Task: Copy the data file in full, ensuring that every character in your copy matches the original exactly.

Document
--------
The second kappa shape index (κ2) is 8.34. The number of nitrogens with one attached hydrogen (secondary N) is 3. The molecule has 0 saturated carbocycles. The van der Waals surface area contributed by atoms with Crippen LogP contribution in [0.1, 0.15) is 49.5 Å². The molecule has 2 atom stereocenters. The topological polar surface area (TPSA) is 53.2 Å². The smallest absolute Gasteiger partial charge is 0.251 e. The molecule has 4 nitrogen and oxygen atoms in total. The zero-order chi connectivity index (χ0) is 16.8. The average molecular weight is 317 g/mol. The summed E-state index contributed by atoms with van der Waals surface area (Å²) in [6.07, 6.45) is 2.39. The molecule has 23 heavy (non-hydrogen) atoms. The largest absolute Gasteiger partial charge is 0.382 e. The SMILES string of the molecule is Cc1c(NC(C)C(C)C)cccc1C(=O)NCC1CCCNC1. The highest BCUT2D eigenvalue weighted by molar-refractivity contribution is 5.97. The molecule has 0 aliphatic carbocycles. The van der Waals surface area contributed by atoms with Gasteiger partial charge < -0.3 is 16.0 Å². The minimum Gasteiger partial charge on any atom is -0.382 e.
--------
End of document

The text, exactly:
The second kappa shape index (κ2) is 8.34. The number of nitrogens with one attached hydrogen (secondary N) is 3. The molecule has 0 saturated carbocycles. The van der Waals surface area contributed by atoms with Crippen LogP contribution in [0.1, 0.15) is 49.5 Å². The molecule has 2 atom stereocenters. The topological polar surface area (TPSA) is 53.2 Å². The smallest absolute Gasteiger partial charge is 0.251 e. The molecule has 4 nitrogen and oxygen atoms in total. The zero-order chi connectivity index (χ0) is 16.8. The average molecular weight is 317 g/mol. The summed E-state index contributed by atoms with van der Waals surface area (Å²) in [6.07, 6.45) is 2.39. The molecule has 23 heavy (non-hydrogen) atoms. The largest absolute Gasteiger partial charge is 0.382 e. The SMILES string of the molecule is Cc1c(NC(C)C(C)C)cccc1C(=O)NCC1CCCNC1. The highest BCUT2D eigenvalue weighted by molar-refractivity contribution is 5.97. The molecule has 0 aliphatic carbocycles. The van der Waals surface area contributed by atoms with Gasteiger partial charge < -0.3 is 16.0 Å². The minimum Gasteiger partial charge on any atom is -0.382 e.